Whew! I handed Ernesto the phone and he sat at my kitchen table and they talked. I tried to make myself busy around the apartment. From what I could hear from Ernesto’s part, it was going very, VERY well. Sounding very friendly. They spoke in Tagalog and some English. Laughed. I was feeling good about this. This call lasted about 30 minutes, during which Ernesto told Remy that he was his brother and he loved him. The phone call started winding down. It was going so, so well!
 
Then…then…Ernesto asked (he told me right after)-
“Can you…can you helpa’ me, become more pamous’?”
 
Well, crap. I knew question was not good. Something Remy did NOT want to hear. And from Ernesto’s face, I knew there was a mistake at the end of the call. Remy apparently, immediately got mad. It almost seemed like this help request was the real secret reason for wanting to talk with him. Which it wasn’t. I guess the conversation was going so well, Ernesto just asked. The decades old, sort of rivalry they had reared up again. The whole, younger brother vs older brother thing, doing the same business thing.
 
Ernesto hung up after that request and shook his head. I don’t know what Remy said but it was not good.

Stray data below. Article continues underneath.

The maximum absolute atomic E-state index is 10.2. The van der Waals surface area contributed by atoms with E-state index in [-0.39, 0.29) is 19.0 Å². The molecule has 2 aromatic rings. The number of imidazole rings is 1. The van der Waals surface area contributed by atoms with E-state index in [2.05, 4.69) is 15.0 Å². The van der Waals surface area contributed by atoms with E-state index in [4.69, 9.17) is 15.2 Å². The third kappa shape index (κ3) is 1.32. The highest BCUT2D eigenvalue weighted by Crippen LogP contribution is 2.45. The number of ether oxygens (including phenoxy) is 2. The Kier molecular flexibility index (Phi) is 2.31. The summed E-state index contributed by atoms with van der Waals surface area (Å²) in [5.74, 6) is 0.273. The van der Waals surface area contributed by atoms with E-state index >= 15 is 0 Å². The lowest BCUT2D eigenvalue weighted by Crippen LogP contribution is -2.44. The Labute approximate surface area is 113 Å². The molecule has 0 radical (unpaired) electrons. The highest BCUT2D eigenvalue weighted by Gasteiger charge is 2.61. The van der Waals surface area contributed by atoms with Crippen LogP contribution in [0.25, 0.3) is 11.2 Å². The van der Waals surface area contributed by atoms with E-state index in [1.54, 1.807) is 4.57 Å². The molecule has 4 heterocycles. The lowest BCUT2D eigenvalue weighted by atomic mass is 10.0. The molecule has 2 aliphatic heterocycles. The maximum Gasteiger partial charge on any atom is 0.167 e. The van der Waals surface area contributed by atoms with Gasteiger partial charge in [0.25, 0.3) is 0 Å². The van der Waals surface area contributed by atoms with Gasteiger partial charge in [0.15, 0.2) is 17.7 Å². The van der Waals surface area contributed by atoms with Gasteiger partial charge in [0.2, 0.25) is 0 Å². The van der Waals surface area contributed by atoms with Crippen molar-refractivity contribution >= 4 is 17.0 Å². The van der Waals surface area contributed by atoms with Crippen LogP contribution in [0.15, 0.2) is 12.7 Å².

“It was good to talk to him.” Ernesto said. “But, he becomes mad at me at the end.” He told me about the seminar question and the conversation.
 
Yeah. You have to think that Remy spent his whole life slowly developing contacts and having seminars and working, working, working to establish this…list. The hard way. The old, “original” way. A path-blazing way. Very few people were doing seminars back then. He and just a few others kind of “invented” the seminar path, when you think of it. And to…to give it away or give a portion away, is very difficult. Even to your brother.
 
Many of us use to think how cool it would have been to have at least one big, Presas Brothers weekend seminar. If I were involved, I could have organized it in Kansas City, center of the country for all to get to. But it would and could never happen. I do believe if Ernesto had not asked that final question, while things would have been so friendly and so fine, and a good memory of what I think was maybe their last conversation, Remy still would NOT actively help him or do something with him like a seminar.
 
In the end I don’t think that Ernesto needed the help anyway. He was doing fine. What would a Remy and Ernesto seminar be like? Look like? Would Ernesto people like to delve so deeply into Tapi-Tapi? Would Remy people like to get back into longer-range, hardcore, diverse head-banging and do so much mano-mano and knife, etc that Ernesto did? Would something happen, or be said and would the two would stop talking again? Even…fight!